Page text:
Client Update: Torts: Unlawful Interference with Economic Relations

In a decision released by the Supreme Court of Canada (“the Court”) on January 31, 2014, the Court clarified the law with respect to the tort of interference with economic relations by unlawful means.

Joyce, a corporation, owned an apartment building in Moncton, New Brunswick. Corporate entities Bram and Jamb together owned a majority of Joyce while a minority interest was held by corporation A.I., whose owner and sole director was Alan Schelew. A syndication agreement between Joyce, Bram, Jamb and A.I. contained a sale mechanism giving a majority of investors the right to sell the building subject to a right of first refusal of any dissenting investor to purchase it at a professionally appraised value. In 2000, Bram and Jamb wanted to sell the property but A.I. and Alan did not. Notice was given to A.I. under the syndication agreement and the building was appraised at $2.2 million. A.I. did not purchase the property and thus it was listed for sale. While the property was listed, A.I. and Alan attempted to invoke the arbitration process under the syndication agreement, filed encumbrances against the property, and denied entry to the property to prospective buyers. Potential sale to third party purchaser for $2.58 million failed, and A.I. ultimately bought the building for the appraised value of $2.2 million.

Subsequently, Bram and Jamb brought an action against A.I. and Alan claiming that, as a result of A.I. and Alan’s wrongful conduct, the sale had been substantially delayed and was for less money than they could have obtained from a third party purchaser.

In summary, the issues and conclusions are as follows:

What is the scope of liability for the tort of causing loss by unlawful means?
The Supreme Court ruled the tort should be kept within narrow bounds. It will be available in three party situations in which the defendant commits an unlawful act against a third party and that act intentionally causes economic harm to the plaintiff.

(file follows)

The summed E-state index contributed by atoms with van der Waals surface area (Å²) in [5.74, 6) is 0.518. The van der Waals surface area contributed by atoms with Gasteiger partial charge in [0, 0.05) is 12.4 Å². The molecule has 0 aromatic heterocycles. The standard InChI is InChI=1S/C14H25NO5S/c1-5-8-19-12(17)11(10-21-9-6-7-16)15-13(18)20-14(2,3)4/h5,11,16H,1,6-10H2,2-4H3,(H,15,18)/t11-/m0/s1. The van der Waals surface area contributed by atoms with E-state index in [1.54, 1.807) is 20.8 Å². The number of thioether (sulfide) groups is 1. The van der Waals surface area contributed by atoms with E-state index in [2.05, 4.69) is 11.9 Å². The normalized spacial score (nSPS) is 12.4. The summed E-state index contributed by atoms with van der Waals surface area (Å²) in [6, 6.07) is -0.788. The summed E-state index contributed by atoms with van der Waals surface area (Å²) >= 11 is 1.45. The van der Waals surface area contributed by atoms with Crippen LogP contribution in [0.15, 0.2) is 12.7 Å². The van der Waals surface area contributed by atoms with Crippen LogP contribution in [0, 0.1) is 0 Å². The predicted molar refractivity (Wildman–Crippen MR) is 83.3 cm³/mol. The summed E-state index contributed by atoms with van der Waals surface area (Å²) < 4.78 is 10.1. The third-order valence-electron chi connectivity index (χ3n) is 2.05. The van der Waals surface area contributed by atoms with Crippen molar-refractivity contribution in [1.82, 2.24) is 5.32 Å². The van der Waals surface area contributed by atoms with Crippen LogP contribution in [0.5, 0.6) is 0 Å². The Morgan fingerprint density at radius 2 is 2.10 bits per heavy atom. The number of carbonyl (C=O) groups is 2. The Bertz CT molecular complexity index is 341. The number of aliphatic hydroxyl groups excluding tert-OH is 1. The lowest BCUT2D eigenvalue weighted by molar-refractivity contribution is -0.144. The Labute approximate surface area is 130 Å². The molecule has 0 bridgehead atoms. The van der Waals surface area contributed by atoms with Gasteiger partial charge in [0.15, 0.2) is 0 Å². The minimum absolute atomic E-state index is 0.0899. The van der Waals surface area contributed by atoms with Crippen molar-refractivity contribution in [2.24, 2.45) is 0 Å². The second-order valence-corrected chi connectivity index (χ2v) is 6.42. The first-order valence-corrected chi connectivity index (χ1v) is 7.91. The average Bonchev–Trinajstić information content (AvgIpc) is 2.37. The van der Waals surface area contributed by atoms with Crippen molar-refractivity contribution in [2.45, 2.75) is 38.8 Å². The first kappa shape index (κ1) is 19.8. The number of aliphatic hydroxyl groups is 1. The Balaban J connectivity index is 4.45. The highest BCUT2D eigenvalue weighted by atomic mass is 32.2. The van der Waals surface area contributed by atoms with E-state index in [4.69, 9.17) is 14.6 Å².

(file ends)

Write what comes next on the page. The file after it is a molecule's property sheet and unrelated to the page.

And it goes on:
What sorts of conduct are considered “unlawful” for the purposes of this tort?
Conduct is unlawful if it would be actionable by the third party or would have been actionable if the third party had suffered loss as a result of it. In this case, the Court ruled on the evidence A.I. and Alan had not committed the tort.

If the unlawful means tort is not available, are A.I. and Alan otherwise liable?
The trial judge made strong findings that the dissenting family member, Alan Schelew, breached his fiduciary obligations as a director of the family companies and the trial judge’s award should be upheld on that basis.

The respondents submitted that if Alan Schelew breached his fiduciary duty and these breaches were sufficient for the trial judge to have issued judgment on that basis, then it was open to the Supreme Court to affirm the judgment against Alan Schelew on that basis.

What this case means for you?
Although the tort does not prevent fair competition amongst business people, no business person can use unlawful means intended to harm the business interest of another person by causing an actionable harm to a third party with whom the innocent business person is dealing. Moreover, the decision affirms the well–established principle that no director of a business can ignore or breach the obligations owed to that company to act in good faith and in the best interests of that company at all times.

Charles LeBlond, QC, assisted by Josie Marks of our Moncton office successfully represented the respondents. They were assisted by Ottawa agents Eugene Meehan and Marie-France Major of Supreme Advocacy.

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